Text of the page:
Continuing investigation of immune responses triggered by vaccines will be critical to developing more effective ones, researchers tell C&EN. Most of the focus has been on generating CD4+ and CD8+ T-cell responses. These T cells are sources of interferon-γ and tumor necrosis factor, two cytokines believed to be involved with controlling TB, and are antigen-specific memory cells that can respond to infection later. To learn more about vaccine-induced immune responses, the South African TB Vaccine Initiative is conducting a study in which it will analyze samples from 7,000 BCG-vaccinated infants.
Also important for TB R&D are advances in understanding the processes of infection and latency. About 90% of people exposed to TB never get sick, but a large number develop latent infections that can reactivate. A $13 million grant under the Gates Grand Challenges program has gone to an international consortium of 15 institutions led by researchers at Max Planck Institute to find biomarkers of protective immunity. They are looking for immune system differences between people exposed to TB who never get sick and those who develop serious disease.
MOST OF THE CANDIDATES are designed as preexposure vaccines to prevent TB. It's not yet known whether giving these prophylactic vaccines to people with latent infections might contain latent TB and prevent reactivation. Andersen at SSI is lead investigator on an $11 million Grand Challenges grant for evaluation of a postexposure vaccine, or one that would have therapeutic use in eliminating latent infection. In combination with drug therapy, therapeutic vaccines might also treat reactivated disease.
Earlier this year, Colorado State researchers announced what they say is a novel vaccine with the potential to work after exposure. It is a fusion-protein vaccine that triggers a response by attaching to specific immune cell receptors responsible only for recognizing Mtb. According to the researchers, human trials could start in two to three years.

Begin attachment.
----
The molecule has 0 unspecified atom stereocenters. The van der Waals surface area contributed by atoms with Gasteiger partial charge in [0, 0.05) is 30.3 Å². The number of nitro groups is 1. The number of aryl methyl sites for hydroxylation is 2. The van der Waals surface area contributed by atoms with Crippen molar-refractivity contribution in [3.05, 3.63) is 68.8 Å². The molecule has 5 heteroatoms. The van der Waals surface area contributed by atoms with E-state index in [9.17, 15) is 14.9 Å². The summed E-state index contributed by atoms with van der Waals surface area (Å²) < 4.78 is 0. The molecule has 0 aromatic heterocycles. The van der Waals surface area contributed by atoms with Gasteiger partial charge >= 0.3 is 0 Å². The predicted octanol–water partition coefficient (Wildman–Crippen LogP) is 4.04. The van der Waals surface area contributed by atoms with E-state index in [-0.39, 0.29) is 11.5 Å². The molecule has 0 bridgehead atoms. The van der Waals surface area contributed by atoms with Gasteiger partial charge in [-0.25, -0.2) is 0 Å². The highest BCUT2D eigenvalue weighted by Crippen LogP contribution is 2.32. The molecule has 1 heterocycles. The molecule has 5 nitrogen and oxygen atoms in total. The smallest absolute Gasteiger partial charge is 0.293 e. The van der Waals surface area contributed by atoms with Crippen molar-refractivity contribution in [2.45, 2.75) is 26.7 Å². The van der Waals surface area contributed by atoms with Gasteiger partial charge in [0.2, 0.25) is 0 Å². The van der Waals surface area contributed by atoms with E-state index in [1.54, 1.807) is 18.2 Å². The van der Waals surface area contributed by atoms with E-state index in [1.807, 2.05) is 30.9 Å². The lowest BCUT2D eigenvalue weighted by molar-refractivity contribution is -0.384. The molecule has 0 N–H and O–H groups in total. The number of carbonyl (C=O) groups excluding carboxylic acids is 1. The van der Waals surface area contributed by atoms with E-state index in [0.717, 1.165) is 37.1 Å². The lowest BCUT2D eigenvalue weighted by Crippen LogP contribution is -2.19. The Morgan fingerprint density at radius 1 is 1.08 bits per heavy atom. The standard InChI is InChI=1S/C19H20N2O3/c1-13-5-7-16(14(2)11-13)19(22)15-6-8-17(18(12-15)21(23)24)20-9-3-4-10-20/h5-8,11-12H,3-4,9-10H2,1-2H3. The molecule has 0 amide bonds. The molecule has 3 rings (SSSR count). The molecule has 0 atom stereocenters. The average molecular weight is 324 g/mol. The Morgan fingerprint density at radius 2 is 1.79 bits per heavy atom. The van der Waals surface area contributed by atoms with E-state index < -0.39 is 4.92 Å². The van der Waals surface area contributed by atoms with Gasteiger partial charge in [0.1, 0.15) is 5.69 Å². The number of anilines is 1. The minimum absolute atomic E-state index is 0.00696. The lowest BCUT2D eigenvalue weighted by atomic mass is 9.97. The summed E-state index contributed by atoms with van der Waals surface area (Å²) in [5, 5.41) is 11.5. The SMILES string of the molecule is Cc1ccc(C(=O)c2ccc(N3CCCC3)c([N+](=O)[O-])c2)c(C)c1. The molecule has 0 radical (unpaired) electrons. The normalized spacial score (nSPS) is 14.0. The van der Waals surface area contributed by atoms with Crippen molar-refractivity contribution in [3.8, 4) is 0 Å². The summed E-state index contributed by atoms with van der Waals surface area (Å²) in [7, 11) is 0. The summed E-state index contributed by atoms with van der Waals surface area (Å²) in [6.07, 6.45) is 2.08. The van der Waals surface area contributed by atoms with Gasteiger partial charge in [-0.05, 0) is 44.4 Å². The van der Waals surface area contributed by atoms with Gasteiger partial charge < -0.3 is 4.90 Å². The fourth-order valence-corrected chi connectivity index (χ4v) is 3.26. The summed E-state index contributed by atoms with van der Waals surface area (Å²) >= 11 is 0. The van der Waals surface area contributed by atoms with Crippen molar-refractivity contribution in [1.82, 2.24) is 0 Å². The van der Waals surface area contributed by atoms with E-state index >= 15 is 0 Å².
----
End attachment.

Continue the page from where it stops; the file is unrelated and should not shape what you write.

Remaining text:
Yet another possibility would be a multistage vaccine using antigens from stages of the Mtb life cycle for prophylactic and therapeutic effect. Such vaccines are still in the early stages of development, and the process for creating them can be tricky, Doherty says. One problem is avoiding immunointerference, in which strongly recognized antigens elicit a poorer response when combined.
Research milestones would include having animal models that are predictive of the prevention of infection or of the prevention of latency. Another would be having biomarkers of a protective immune response. "Having human immune responses to these vaccines correlated to a surrogate of protection would be a major event and move the field very far forward," Sadoff says. These surrogates of protection would help streamline clinical testing by providing relevant measures to assess immunogenicity and show vaccine efficacy.
But the only way to prove a valid surrogate of protection or animal model is to conduct clinical trials in humans, Sadoff adds, and it's important that these trials start soon. To this end, Aeras, NIAID, and other organizations are building clinical trial capacity in Africa, India, and East Asia. They also have been trying to engage regulators, since no clear regulatory path exists for TB vaccines. Anticipated Phase III clinical trials in a few years will be lengthy and large, involving about 14,000 infants and 25,000 adolescents, and will cost at least $120 million each, Sadoff says.
Stop TB estimates that it will take $3.6 billion in R&D support to reach the goal of having a new TB vaccine by 2015. Available funding over that time is estimated to be about $2.1 billion, which leaves a sizable gap. Government, public, and private charitable organizations have stepped up so far to cover much of the high-risk, early investment phase. Insufficient industrial investment, possibly arising from a lack of commercial incentives, concerns many in TB R&D since this support will be needed to sustain longer term development, manufacturing, and distribution of new vaccines.
On a positive note, an October 2006 analysis by BIO Ventures for Global Health attempts to make a business case for private-sector involvement. The group estimates the annual market for a BCG replacement vaccine would reach $450 million; that for a booster vaccine, nearly $800 million; and that for a new prime-boost combination, $1 billion. Some evidence that interest may be growing is that there are a few companies visibly involved in TB vaccine development. Although it hasn't said which neglected diseases will be targeted, Novartis is starting up the Novartis Vaccines Institute for Global Health in Siena, Italy.
In the meantime, Aeras, for example, is trying to ensure that new vaccines can be made affordable and accessible through its partnership agreements. In 2006, the organization opened its own manufacturing facility that can produce the bulk material for 150 million to 200 million doses per year of rBCG or similar vaccines. It has partnered with developing world manufacturers for making the finished products and for distribution. Simply put, "we're not virtual," Sadoff says. "Our goal is to have new TB vaccines licensed and available in the next seven to nine years."